Yacht Transport

Gird for the Move – Be Safe, Never Sorry

For every journey you make, how good your preparation is can make the difference. Thorough planning is the key to a desirable outcome – not only during transit, but upon arrival as well…

At CoboShip, we encourage every customer to give his boat the best possible priming. A good rule of thumb is to secure and dismantle any and all loose ends both on board and outboard, thereby turning your prized cargo into a taut, cohesive unit.

Clean your boat before anything else. Then take pictures during your preparation and list all particulars worthy of note. When the time comes for refitting, you’ll thank yourself for the due diligence done in advance. Aside from this, identify any preexisting wear and tear to forestall unnecessary complications at the receiving end.

It is best if you can handle the procedures yourself, or at least commission a qualified professional to undertake the task. Having your boat inspected by a licensed marine surveyor is also recommended. If possible, finish ahead of schedule in case transportation needs to start early due to weather conditions or other factors beyond control.

In case you’re not familiar with the gear up process, we’ve prepared the following “how-to” list to help you get started:

Priming Your Boat for Transport

  • Provide us with accurate specs of your vessel in advance, because we rely on this information to allocate stowage space for your boat. On vessel weight, it should be your boat’s actual weight – not its tonnage. This information can usually be found in your boat’s stability book for “Displacement.”
  • Be sure to arrange voyage insurance to sufficiently cover your vessel against anything going wrong. Make sure you understand the extent of coverage and the precautions you must take as the owner or consignor of your boat.
  • Secure everything – Regardless of transport distance, secure your boat as if it were crossing an ocean. This covers everything extending beyond the hull, and anything loose that could damage – or cause damage – during the voyage. To avoid leaks and similar hazards, seal hatches with tape and latch all cabin windows from the outside. All interior cabinet doors are to be taped shut, cabin doors securely closed and exterior doors locked up.
  • Check your boat for existing damages and photograph for clear documentation. For any external parts dismantled to contain overall size or to avoid damage, take pictures of their location and set-up. Securely pad, pack and store parts such as valuable electronics and anchors below deck. Large components remaining on deck must be well padded and tightly bound.
  • Disconnect your batteries including anti-theft system and store the cables separately to prevent power depletion. The conserved power will come in handy after your vessel is offloaded at your destination.
  • Should you prefer, shield your yacht exterior from soot, salt, etc. with shrink-wrap. If your vessel is too large for full coverage, pay special attention to the most vulnerable areas such as teak and non-skid surfaces. Also cover or apply insulator wax to all exposed stainless steel and chrome fittings. Whenever possible, detach and store your windshields below deck.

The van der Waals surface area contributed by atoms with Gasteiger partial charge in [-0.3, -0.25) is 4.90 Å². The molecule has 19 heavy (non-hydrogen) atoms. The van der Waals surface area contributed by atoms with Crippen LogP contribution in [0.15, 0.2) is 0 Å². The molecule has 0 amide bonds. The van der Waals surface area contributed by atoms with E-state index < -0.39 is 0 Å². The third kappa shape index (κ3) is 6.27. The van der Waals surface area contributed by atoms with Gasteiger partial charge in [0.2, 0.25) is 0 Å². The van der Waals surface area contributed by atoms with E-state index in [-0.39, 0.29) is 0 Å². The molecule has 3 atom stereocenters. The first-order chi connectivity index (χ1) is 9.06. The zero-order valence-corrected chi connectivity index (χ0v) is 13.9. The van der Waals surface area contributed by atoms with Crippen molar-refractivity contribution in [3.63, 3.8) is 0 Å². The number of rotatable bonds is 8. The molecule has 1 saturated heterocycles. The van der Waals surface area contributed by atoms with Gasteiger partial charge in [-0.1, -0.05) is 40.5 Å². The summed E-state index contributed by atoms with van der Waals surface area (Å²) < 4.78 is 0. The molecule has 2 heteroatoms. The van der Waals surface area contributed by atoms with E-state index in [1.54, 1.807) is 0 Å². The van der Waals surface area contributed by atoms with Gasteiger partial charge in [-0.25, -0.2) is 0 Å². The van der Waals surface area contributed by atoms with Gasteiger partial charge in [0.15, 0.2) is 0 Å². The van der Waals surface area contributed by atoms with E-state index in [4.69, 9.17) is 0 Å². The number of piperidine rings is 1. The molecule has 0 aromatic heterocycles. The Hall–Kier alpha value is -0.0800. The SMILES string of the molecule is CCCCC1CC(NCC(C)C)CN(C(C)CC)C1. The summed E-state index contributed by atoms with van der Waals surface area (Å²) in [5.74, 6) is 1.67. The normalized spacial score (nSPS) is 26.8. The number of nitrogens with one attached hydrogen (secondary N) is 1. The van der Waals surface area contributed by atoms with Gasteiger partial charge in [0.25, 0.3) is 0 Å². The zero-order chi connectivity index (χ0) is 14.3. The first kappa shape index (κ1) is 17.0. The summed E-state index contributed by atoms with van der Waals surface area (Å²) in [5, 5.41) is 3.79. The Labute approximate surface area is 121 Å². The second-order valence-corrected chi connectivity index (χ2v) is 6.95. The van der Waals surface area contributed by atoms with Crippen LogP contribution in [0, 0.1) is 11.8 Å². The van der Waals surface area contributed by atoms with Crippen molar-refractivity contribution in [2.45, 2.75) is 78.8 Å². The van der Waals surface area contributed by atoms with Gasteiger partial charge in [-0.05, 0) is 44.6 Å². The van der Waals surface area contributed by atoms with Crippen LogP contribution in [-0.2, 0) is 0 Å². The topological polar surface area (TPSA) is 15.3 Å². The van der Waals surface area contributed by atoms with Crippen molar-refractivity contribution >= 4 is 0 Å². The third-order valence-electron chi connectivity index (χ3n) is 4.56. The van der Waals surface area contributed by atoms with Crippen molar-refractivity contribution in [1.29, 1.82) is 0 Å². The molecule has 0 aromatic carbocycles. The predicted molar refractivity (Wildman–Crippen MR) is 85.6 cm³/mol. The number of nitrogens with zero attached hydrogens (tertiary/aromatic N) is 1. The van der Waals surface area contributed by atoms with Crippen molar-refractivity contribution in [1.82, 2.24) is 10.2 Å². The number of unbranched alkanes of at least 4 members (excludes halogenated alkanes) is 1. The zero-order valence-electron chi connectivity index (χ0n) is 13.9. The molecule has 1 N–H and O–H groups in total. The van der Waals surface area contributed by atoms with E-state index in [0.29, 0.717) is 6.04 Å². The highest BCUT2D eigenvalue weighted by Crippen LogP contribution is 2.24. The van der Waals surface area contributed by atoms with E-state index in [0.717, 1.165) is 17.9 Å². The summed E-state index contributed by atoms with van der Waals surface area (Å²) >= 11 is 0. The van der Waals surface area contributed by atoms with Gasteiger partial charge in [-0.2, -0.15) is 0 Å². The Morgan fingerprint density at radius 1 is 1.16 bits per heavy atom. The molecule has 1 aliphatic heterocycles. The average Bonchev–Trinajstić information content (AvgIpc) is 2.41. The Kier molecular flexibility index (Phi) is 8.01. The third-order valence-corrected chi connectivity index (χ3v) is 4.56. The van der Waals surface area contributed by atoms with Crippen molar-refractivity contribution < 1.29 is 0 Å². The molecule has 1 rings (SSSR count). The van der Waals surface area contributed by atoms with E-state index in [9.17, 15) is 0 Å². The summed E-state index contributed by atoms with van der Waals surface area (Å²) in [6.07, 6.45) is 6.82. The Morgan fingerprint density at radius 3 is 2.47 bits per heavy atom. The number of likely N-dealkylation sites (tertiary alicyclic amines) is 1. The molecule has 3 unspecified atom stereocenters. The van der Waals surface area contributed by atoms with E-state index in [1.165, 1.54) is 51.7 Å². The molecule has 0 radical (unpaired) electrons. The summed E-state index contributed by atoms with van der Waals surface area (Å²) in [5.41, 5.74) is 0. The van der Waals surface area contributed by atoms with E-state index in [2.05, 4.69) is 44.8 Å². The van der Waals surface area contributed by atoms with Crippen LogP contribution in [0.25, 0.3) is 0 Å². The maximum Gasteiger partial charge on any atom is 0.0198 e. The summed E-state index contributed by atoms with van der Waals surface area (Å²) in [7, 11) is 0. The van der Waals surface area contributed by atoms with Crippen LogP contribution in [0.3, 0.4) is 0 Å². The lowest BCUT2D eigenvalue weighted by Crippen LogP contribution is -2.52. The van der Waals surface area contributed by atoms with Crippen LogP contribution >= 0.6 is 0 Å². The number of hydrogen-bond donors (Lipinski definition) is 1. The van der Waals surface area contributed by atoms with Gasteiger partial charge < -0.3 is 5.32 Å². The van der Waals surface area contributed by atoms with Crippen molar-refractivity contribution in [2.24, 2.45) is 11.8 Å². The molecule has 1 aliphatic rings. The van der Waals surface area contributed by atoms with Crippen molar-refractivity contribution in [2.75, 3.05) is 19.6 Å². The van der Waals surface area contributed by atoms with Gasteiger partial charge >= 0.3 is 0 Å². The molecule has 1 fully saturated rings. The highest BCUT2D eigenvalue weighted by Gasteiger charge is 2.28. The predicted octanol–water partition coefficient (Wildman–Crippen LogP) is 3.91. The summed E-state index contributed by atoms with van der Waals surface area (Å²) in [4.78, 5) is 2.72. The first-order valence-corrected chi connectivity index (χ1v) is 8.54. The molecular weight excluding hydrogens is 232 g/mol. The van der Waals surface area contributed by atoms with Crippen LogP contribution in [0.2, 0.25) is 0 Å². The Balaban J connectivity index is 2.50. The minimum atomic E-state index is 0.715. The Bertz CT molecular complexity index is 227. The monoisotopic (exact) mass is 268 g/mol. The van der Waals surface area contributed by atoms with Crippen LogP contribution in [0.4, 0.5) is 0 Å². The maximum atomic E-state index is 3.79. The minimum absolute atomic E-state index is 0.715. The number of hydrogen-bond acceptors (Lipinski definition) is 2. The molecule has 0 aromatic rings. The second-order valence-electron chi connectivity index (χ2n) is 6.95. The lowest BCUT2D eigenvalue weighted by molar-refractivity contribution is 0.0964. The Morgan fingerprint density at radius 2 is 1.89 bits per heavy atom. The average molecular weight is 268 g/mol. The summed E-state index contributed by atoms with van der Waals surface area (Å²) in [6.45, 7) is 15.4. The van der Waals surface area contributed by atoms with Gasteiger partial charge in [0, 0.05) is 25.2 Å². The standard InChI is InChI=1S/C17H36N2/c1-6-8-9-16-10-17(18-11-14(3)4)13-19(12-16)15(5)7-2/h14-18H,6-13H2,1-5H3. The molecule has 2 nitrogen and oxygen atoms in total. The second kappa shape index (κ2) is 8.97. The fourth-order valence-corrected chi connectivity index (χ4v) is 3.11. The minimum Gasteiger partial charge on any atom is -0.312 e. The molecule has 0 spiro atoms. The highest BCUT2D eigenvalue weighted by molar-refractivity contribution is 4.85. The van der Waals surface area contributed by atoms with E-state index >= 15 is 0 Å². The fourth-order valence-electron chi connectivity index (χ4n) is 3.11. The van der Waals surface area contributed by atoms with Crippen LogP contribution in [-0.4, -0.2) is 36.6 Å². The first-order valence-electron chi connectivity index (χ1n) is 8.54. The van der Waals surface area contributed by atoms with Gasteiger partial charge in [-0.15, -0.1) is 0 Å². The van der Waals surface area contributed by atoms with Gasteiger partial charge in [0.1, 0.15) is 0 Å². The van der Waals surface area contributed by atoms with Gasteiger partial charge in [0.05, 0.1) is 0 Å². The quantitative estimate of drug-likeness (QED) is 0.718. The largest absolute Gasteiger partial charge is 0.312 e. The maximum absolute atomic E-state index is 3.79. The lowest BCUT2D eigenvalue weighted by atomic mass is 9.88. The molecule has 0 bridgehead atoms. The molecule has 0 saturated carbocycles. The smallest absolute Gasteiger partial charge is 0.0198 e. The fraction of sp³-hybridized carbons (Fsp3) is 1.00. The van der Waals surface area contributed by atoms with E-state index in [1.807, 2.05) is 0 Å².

• Deliver your boat as light as possible, this means draining all fuel and water tanks. You may also want to flush and sanitize your tanks with a chlorine bleach solution. Remember to remove drain plugs from the hull and discharge residual water from the bilge. In some cases however, a measured amount of fuel may be retained for getting to and from the transport ship.

Noteworthy Particulars

  • For sailing yachts, remove, furl or otherwise cover your sails. As all boats are subject to transport height requirements, the mast must be dismounted from your sailboat and shipped horizontally unless otherwise pre-arranged. Apply sufficient padding or encasements to lessen surface chafing, which is often inevitable due to journey-related vibrations.
  • Be aware that on the open seas, your boat will likely experience harsher weather than it is used to. For boats with major wooden components, coat with linseed oil to keep the wood from drying out.
  • Remember to bring your original registry and your boat keys (with one extra set for the Ship Master) on departure day. For international voyage, make sure you have the complete set of customs paperwork on hand.
  • Remove all personal belongings from the cabin and allot secure space for storing breakables. Also clear your vessel’s lockers of any prohibited items to expedite customs clearance.
  • Despite riding on a notably bigger vessel, your boat will still be subjected to the force of the ocean, so expect normal soiling and travel wear upon arrival.

With preparations well handled, your boat is now set for the move... So what will happen next? Browse through our Recent Projects to get a clearer picture.